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Re: More evidence for Eufalconimorphae and Psittacopasserae


evelyn sobielski schrieb am 2011-09-25:

> > Isn't that rather strange if one is interested in the
> > position of falcons?
It is, therefore I mentioned the lack of Acciptriformes in the first post of
this thread... ;-)

> [...] Coliiformes are hopeless via DNA.
If that is meant for DNA sequence analyses, I agree.
But for the previously discussed methodological reasons, this does not apply
to retroposon analyses - there, they "behave" as normal as all other sampled
birds and can be placed with moderate support. Nice.
If you doubt that, remove the taxon from the presence/absence matrix and run a
PAUP* analysis - nothing will change. :-)

> Seriemas pose much the same problem as mousebirds.
See above.

> As I said, mousebirds and _Aegotheles_ usually manage to completely
> upset at least one of the 2 major clades by their sheer presence.
As far as I know, _Aegotheles_ appears (quite consistently, both in nuclear
and mitochondrial analyses) to be the sister taxon of Apodiformes (swifts +

> There are other regions where there is a higher probability of long
> indels (usually ins rather than dels). They are rarely
> phylogenetically informative per se. A certain insert (and perhaps
> deletion) may consist of several independent elements; I found one of
> the retroposons apparently a fusion of 4 elements, 2 of which were
> ubiquitious in Neornithes, 1 has human(?) and 1 was likely protist.
That sounds like a typical BLAST artefact. Please, do not use BLAST to
identify or annotate retroposons, DNA transposons etc. as the NCBI database
does not have any consensus sequences of these to compare them to.
Just because the program tells you "part A is similar to XYZ, part B is
similar to YZ, part C is similar to human, part D is similar to protist"
doesn't mean that it's a fusion of four elements. Rather, there's nothing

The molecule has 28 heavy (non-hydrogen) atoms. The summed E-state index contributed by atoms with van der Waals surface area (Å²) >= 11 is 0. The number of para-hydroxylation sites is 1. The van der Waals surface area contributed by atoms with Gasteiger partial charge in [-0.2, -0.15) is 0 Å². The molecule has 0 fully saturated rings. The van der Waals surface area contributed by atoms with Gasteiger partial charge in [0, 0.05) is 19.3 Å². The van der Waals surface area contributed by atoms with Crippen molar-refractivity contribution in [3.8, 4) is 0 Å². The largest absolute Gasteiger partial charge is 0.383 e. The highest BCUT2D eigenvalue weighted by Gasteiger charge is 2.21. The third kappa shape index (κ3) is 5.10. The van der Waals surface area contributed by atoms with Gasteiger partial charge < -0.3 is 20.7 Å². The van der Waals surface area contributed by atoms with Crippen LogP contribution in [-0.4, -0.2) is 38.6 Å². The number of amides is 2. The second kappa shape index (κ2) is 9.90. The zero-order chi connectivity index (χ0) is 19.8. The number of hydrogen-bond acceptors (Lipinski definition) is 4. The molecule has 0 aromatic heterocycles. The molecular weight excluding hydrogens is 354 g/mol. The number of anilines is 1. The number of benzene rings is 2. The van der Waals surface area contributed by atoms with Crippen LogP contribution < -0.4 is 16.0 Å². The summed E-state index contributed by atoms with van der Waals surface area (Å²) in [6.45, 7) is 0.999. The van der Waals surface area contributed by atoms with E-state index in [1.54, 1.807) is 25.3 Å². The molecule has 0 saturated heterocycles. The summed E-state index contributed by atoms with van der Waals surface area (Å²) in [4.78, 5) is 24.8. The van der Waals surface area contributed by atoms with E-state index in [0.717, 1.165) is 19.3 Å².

similar to the full-length element deposited in the GenBank nucleotide
collection, so it'll just show whatever random similarities to GenBank
sequences there might be.

> 1. Has anyone ever tested the population genetics of
>    retroelements/transposons? (Should be possible in chicken)
To my knowledge, none have been done in birds yet (but look, for instance, at
mammals - there are plenty of studies there). This might be due to the fact
that, as far as I know, no recently active (= suitable for studies on
population level) retroposons have yet been found in chicken and zebra finch.
But, work is in progress on retroposon population genetics in a certain group
of birds. ;-)

> 2. What were the BLAST settings used in Suh et al for checking the
>    retroposon sequences against nr/nt?
Retroposon sequences were identified by comparing them to the consensus
sequences available in Repbase and subsequent, thorough inspection of the
sequences by eye in comparison to a variety of known consensus sequences of
related retroposon subfamilies (especially important for defining the element
boundaries + truncations + target site duplications and for evaluating the
retroposon subfamily assignment).

> 3. What specimens were used from _Falco_? Wild or captive? If
>    captive, how many generations from the wild? (the human-like piece
>    is... odd)
... BLAST artefact?

> 4. What does a cladistic analysis of the more widespread transposons'
>    sequence say? (Some of the more ubiquitious long transposons seem to
>    carry significant phylogenetic signal)
Retroposed sequences, once inserted in "normal" non-coding DNA, mutate just
like "normal" non-coding DNA. In such a sequence analyses (in contrast to the
clear-cut presence/absence information content of retroposon insertions), you
can expect to see the same problems ("bad behavior" of Coliiformes, short
internodes, long branch attraction, bad signal-to-noise ratio, base
composition biases, etc.) as in "normal" sequence analyses of introns.

> PNAS has a new paper about avian extinction at the K-Pg boundary.
> Looks interesting in the news, anyone seen it yet?

Best regards,